It’s hard not to feel a stab in your chest watching the promotional video for 20×20 – a new initiative designed to increase not only female involvement in sport but also the media coverage of it by 20 per cent by 2020. In the video, young girls in various kits recite their various favourite players, all male. Asked about their female sporting heroes, they pause and fail to come up with any names.
Growing up, my walls were littered with posters of Gaelic, soccer and rugby players. Each picture was carefully cut out of newspapers and magazines, some yellowing and fraying at the edges, following epic wins. I’m not ashamed to say I cried when Ronan O’Gara slotted the ball home in 2009 or when Arsenal came back from 2-0 down to beat Spurs 5-2 in 2012. However, rarely did my eye stray to female competitions. While avid in my support for any local female teams – which, admittedly, I was generally always involved in too – it was virtually impossible to find out what was happening in women’s sport elsewhere. Sometimes the Irish Times would post scores or a hundred words on some of the senior football or camogie results but that was the height of it.
The aims of 20×20, then, are a welcome development. Anything that promotes women’s sport is something I am behind. Rather than media stories focusing on the dire situations under which women’s teams are expected to compete, give me match reports and interviews with some of Ireland’s top sports stars.
However, it was disappointing to see no mention of the new programme from Trinity. A quick browse of Trinity Sport’s website and its social media accounts shows no celebration of the launch or any idea of how the body plans to implement it within the College. Dublin University Central Athletic Club’s (DUCAC) social media reveals even less.
Universities are one of the key stakeholders mentioned in every article, every press release and every promotional tool about the initiative
Universities are one of the key stakeholders mentioned in every article, every press release and every promotional tool about the initiative. Hitting target groups at every level is essential if it is to be successful. Especially when you remember that 20×20 isn’t designed to just target the Sonia O’Sullivans or Rena Buckleys of tomorrow. It’s aimed at helping all women, whether you participate in sport once a week or spend your entire life on a pitch or court of some type.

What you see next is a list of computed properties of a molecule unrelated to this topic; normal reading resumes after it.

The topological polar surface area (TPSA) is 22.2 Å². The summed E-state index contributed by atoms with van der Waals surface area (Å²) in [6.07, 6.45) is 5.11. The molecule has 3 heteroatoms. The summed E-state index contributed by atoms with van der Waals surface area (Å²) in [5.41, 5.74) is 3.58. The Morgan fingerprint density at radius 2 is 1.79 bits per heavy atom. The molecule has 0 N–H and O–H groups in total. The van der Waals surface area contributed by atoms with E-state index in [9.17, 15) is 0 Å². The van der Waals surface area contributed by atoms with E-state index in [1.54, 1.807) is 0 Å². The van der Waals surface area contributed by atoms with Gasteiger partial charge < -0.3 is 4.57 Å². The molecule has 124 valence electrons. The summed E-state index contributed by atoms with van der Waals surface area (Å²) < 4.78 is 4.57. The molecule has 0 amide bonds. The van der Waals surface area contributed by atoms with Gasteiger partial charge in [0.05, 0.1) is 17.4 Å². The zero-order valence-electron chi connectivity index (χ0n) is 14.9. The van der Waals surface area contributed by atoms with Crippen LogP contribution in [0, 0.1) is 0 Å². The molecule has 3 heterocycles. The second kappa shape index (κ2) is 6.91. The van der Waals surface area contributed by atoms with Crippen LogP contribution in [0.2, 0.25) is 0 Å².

The colourful relationship between Trinity and the College’s female teams doesn’t do much for my optimism. In the last year alone there have been several upsetting examples of how the College’s sporting hierarchy views women’s teams. In February, Dublin University Football Club (DUFC) Director of Rugby Tony Smeeth faced condemnation following comments he made about the female contingent of his teams. When asked about the fact that the men’s team, upon selection to DUFC’s Colours squad, received a blazer, scarf and tie to mark the occasion while the women selected got nothing, he said: “The problem I had was some girl you just got to fill up the bench who has probably never played before, she gets a blazer? And I have got like six teams worth of players who would die for that blazer who have been playing all their lives. That’s the problem I would have with it. We’ve got girls here who are good enough who are ready to go and I understand there has to be some sort of compromise.”
Smeeth may or may not be aware of it, but this year DUFC Women embarked on a remarkable five-match unbeaten run to begin their season, and are currently in second place in Division 3 of the Leinster League. Viewed in this light, it’s safe to say that Smeeth’s concerns are unfounded.
In January, following a freedom of information request submitted to DUCAC by The University Times, it was also revealed that the College’s female clubs receive significantly less funding from DUCAC than their male counterparts. Over four years and 52 allocations, there were only four instances when women’s teams were granted more funding. While there is an argument that often there are more male teams in certain sports, if DUCAC was truly committed to the cause of growing female participation in sport, then this staggering statistic wouldn’t exist.
In the last year alone there have been several upsetting examples of how the College’s sporting hierarchy views women’s teams
Despite this, there are rumblings of change on campus. As has been the case in nearly every sport – nationally or internationally – this is being led by the teams themselves. From hockey to sailing, GAA to fencing, Trinity’s sportswomen are making their mark. A few weeks ago, the College’s women’s soccer team dropped “ladies” from their title and became Trinity Women’s Soccer. In an email statement to The University Times, club captain Áine Tucker said: “To refer to the team as ‘ladies soccer’ is widely outdated and brings forth the image of a group of weak women playing a man’s sport. The current Women’s Soccer team in Trinity is far from weak, and the game of soccer is hardly a male-only sport today.”
Tucker’s statement embodies everything that 20×20 is trying to achieve. Women’s sport is in one of the strongest places it has ever been and, for once, it’s not just those participating in it who are championing it. The hysteria that enveloped the country during Irish hockey team’s remarkable run to the final of the World Cup shows exactly how entertaining – and high quality – women’s sport is. It is not simply a lesser or weaker version of the men’s game. Hopefully, Trinity can jump on board with 20×20 and show its female teams the support that they demonstrably deserve.